Trey Davis looks forward to expanded role with UMass men’s basketball team
GAZETTE FILE PHOTO University of Massachusetts sophomore Trey Davis passes the ball to junior Maxie Esho during preseason practice at UMass. Purchase photo reprints »
AMHERST — After starting last year playing behind a guy who wasn’t coming off the floor much, Trey Davis finished the year proving he could be more than just Chaz Williams’ backup.
As he gets set to begin his sophomore year at the University of Massachusetts, Davis is more comfortable, confident and ready to contribute more. He’ll get the chance. In addition to being the Minutemen’s No. 2 point guard, Davis figures to spell Derrick Gordon at shooting guard and play alongside him in three-guard sets.
“Our best lineup might have Chaz, D.G. and Trey on the floor together,” UMass coach Derek Kellogg said. “The more Trey keeps improving and elevating his play in terms of taking care of the ball and making the right decisions, I think he’ll be playing more and more. He’ll back up Chaz at point. Whether he comes off the bench or starts at that two spot remains to be seen. I’m comfortable either way.”
Davis, who was lightly recruited out of high school, showed signs of promise several times early in the 2012-13 season, but his minutes were inconsistent because Kellogg was hesitant to take Williams out of the lineup for long stretches.
But on Jan. 13th at Fordham, the first game following Jesse Morgan’s season-ending knee injury, Davis had a career-high 12 points and four assists without turning the ball over in 21 minutes. He scored several key points to help the Minutemen avoid an upset at Rose Hill Gym.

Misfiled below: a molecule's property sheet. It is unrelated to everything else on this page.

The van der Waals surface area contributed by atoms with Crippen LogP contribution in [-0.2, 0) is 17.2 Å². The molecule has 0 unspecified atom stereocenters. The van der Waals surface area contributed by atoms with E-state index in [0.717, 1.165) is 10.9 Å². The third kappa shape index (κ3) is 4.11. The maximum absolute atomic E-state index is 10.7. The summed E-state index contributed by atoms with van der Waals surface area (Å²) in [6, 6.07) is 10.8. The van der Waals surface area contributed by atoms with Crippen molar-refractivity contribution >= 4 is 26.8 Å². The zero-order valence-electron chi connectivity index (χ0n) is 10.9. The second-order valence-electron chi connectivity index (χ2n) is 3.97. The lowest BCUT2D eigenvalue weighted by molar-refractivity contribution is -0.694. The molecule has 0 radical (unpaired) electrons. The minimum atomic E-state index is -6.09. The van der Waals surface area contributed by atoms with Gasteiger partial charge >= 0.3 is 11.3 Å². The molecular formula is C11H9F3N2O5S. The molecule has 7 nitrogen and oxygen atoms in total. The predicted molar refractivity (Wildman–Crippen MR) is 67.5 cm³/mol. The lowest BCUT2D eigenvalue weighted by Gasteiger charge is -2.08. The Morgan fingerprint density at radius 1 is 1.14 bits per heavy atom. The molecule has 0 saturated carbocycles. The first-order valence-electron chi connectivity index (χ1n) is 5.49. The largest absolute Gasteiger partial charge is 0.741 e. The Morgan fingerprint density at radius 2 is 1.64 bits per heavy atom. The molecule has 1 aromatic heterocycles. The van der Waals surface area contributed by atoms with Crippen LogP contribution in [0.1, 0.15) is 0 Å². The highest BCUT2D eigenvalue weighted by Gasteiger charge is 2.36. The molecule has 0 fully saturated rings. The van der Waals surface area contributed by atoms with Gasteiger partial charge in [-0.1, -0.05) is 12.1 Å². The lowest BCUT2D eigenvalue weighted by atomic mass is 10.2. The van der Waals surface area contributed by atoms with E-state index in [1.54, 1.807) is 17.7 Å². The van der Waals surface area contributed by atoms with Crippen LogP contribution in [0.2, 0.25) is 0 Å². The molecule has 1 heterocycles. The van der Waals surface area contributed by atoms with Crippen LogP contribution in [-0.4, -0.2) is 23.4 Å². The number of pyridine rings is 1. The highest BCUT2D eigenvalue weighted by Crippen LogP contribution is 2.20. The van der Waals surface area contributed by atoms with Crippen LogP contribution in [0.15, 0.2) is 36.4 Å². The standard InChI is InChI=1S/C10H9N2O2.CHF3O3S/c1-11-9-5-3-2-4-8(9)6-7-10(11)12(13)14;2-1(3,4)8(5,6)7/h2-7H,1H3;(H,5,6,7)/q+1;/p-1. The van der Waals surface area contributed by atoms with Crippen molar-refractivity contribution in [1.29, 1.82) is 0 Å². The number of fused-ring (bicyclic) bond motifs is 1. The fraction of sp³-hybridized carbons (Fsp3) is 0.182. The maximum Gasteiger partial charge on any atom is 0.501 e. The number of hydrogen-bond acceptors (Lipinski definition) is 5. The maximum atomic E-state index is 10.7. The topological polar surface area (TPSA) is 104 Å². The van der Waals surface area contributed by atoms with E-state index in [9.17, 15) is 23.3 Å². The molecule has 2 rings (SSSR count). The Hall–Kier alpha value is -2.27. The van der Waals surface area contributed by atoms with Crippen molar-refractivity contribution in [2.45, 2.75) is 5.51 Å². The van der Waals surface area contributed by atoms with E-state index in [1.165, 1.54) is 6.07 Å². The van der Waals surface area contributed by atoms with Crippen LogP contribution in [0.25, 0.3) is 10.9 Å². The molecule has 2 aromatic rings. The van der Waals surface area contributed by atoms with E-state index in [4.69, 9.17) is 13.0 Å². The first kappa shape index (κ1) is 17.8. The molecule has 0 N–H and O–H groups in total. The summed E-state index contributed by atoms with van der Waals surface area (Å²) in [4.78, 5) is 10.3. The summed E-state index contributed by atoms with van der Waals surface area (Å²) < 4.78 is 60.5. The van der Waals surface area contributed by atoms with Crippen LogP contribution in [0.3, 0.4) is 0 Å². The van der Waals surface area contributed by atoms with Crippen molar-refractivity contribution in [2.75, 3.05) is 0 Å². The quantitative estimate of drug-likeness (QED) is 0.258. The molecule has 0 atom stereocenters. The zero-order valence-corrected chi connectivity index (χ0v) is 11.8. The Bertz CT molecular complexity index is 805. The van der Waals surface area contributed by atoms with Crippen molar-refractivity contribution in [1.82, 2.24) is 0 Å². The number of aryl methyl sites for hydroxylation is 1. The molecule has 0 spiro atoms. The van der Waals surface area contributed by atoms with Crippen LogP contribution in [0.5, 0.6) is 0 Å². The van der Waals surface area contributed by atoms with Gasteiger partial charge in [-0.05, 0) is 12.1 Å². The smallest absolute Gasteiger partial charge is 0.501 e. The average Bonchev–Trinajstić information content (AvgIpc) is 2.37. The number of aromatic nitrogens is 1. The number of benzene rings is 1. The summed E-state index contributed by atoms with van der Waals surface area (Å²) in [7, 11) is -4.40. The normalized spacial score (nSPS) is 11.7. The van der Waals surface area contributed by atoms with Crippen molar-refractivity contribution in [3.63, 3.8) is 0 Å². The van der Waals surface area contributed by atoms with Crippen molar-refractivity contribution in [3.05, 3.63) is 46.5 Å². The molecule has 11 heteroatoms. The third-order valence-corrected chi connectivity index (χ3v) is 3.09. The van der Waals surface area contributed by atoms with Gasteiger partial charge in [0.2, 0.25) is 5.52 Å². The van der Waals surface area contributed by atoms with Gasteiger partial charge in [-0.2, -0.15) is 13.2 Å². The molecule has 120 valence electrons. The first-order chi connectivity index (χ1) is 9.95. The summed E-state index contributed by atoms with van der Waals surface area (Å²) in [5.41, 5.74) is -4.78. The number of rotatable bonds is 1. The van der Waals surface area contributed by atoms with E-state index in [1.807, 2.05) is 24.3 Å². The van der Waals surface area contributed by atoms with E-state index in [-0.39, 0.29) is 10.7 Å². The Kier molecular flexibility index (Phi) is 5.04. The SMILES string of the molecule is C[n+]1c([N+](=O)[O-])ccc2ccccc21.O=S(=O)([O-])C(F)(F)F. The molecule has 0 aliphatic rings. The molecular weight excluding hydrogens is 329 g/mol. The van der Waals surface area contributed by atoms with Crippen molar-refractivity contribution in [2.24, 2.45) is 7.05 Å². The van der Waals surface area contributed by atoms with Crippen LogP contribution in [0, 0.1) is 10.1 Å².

A combination of Morgan’s departure and increased trust from Kellogg, made Davis a much more important part of the rotation the rest of the season. He’s eager to build off of it.
The additional minutes “were late in the season, so I’m going to get right back into it,” said Davis, who looked more muscular after another offseason on campus. “I feel a lot stronger. My body is feeling great right now. I’m just ready to show what I can do and what we can do.”
One of the things Davis can do is consistently shoot the ball from 3-point range, a trait that makes him somewhat unique among his teammates after Freddie Riley and Terrell Vinson graduated, and Morgan was dismissed from school.
Davis’ sample size last season was small (12 for 27), but his .444 3-point shooting percentage was higher than any of his returning teammates.
“He’s probably our best shooter,” Kellogg said. “We’re going to have to find minutes for him on the floor.”
With Williams’ minutes unlikely being cut, Davis is prepared to play off the ball.
“I’m comfortable in both positions, playing off Chaz and D.G. I’m shooting the ball really well right now, that’s going to help a lot,” he said. “Right now, that’s my role. I’m going to fulfill it. I’m going to keep getting in the gym. D.G. and Chaz get into the lane a lot. The defense is going to crash in. My job is staying around the perimeter to knock down shots.”
Davis almost opened this season as the No. 1 point guard as Williams considered turning professional. Despite what would have been a been a significant bump in minutes and responsibility, Davis was glad to have his mentor back for another year.
“I was just waiting on his decision. I’m glad he came back though. It’s going to help us 100 percent,” Davis said. “I’m focused on playing with him.”